From operating licenses to bank accounts, business documents are essential to opening a U.S. company. Depending on the type of business you’re registering, where you live, and what you intend to do with your business, different documents are required.
In this article, we’ll discuss the most common business documents you’ll need when starting your company and business bank account, the details you’ll need to gather, and how to keep up with changing requirements.
Choose a business structure that matches your company’s goals before creating any business documents. This structure determines company startup documents.
American business structures include:
Sole proprietorships are the default business type for small businesses and side hustles. They don’t need formal registration papers (you still have to pay taxes, though). Low-risk business structures require little effort. Many sole proprietors start their businesses before forming LLCs or corporations. In a lawsuit, you’re personally liable for your sole proprietorship’s assets and liabilities.
If you’re doing business with others, consider a partnership. Partners can share company investments, reducing financial burdens. Partnerships, like sole proprietorships, are low-risk because they are established when commerce begins and do not need state registration.
Partnerships may benefit some businesses financially, depending on their stage. Pass-through taxation lets partners pay business taxes on their personal income tax, unlike corporations. This rate may be lower than corporate taxes for small businesses.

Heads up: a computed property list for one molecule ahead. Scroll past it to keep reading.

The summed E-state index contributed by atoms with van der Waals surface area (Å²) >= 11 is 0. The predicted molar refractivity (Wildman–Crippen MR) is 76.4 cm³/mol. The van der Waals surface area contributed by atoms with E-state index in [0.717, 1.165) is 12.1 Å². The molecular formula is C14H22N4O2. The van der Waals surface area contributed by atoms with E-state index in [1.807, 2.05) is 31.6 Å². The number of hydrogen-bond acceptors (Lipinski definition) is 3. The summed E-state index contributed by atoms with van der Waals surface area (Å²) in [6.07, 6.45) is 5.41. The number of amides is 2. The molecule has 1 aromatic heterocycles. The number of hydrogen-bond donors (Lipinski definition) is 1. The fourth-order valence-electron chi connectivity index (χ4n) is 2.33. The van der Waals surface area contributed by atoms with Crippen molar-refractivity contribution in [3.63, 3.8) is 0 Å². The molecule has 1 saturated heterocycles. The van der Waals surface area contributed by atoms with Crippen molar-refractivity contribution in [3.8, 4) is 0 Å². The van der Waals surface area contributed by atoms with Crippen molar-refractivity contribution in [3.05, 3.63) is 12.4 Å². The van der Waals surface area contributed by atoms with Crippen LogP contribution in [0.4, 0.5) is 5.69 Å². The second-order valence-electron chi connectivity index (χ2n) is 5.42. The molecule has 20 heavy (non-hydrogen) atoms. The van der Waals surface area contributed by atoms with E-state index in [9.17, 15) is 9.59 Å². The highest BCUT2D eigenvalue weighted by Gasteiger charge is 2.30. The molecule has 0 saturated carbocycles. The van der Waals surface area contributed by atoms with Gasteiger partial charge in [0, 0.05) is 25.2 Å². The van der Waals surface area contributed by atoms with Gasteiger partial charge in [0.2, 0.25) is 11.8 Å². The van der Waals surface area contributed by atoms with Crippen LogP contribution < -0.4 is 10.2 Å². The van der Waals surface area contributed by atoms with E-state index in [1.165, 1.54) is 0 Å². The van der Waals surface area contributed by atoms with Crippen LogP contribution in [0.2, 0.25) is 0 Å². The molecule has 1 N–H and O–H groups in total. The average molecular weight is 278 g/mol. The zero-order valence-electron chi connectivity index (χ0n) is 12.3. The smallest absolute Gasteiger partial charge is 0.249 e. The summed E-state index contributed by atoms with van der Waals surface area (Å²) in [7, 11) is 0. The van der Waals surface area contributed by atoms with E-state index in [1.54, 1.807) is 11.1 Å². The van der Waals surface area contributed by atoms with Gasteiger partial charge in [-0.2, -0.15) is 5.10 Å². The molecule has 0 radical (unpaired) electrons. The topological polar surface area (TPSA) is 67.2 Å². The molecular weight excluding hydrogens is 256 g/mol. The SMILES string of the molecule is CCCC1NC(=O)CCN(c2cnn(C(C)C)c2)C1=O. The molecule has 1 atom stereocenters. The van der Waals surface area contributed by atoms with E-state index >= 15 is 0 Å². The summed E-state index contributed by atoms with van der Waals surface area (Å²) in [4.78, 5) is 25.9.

Partners are liable for business liabilities in partnerships. General and limited partnerships exist.
General partnerships share business operations, profits, losses, and debts. The general partner runs the business and has unlimited liability, while the other partners have limited liability. LLPs protect all business partners from liability.
Limited Liability Company (LLC)
Articles of organization register LLCs with state governments. LLCs often follow sole proprietorships because they’re easy to form.
An LLC requires annual reports and fees to start and maintain a business. LLC owners can pay personal income taxes like sole proprietors and partnerships. LLC owners can also choose S-corporation taxation. S-corporations aren’t legal everywhere.
Limited liability is created when you form an LLC. Your personal assets are partially protected if your business can’t pay a liability.
LLCs don’t need a board or comply with regulations like corporations.
However, if you’re planning a larger business that may need funding, an LLC’s operational flexibility may be too volatile for investors who want predictable returns. Some investors must invest in corporations by law.
Corporations are best for larger businesses that need to raise capital. Articles of incorporation register corporations with states. Corporations are riskier than LLCs, sole proprietorships, and partnerships.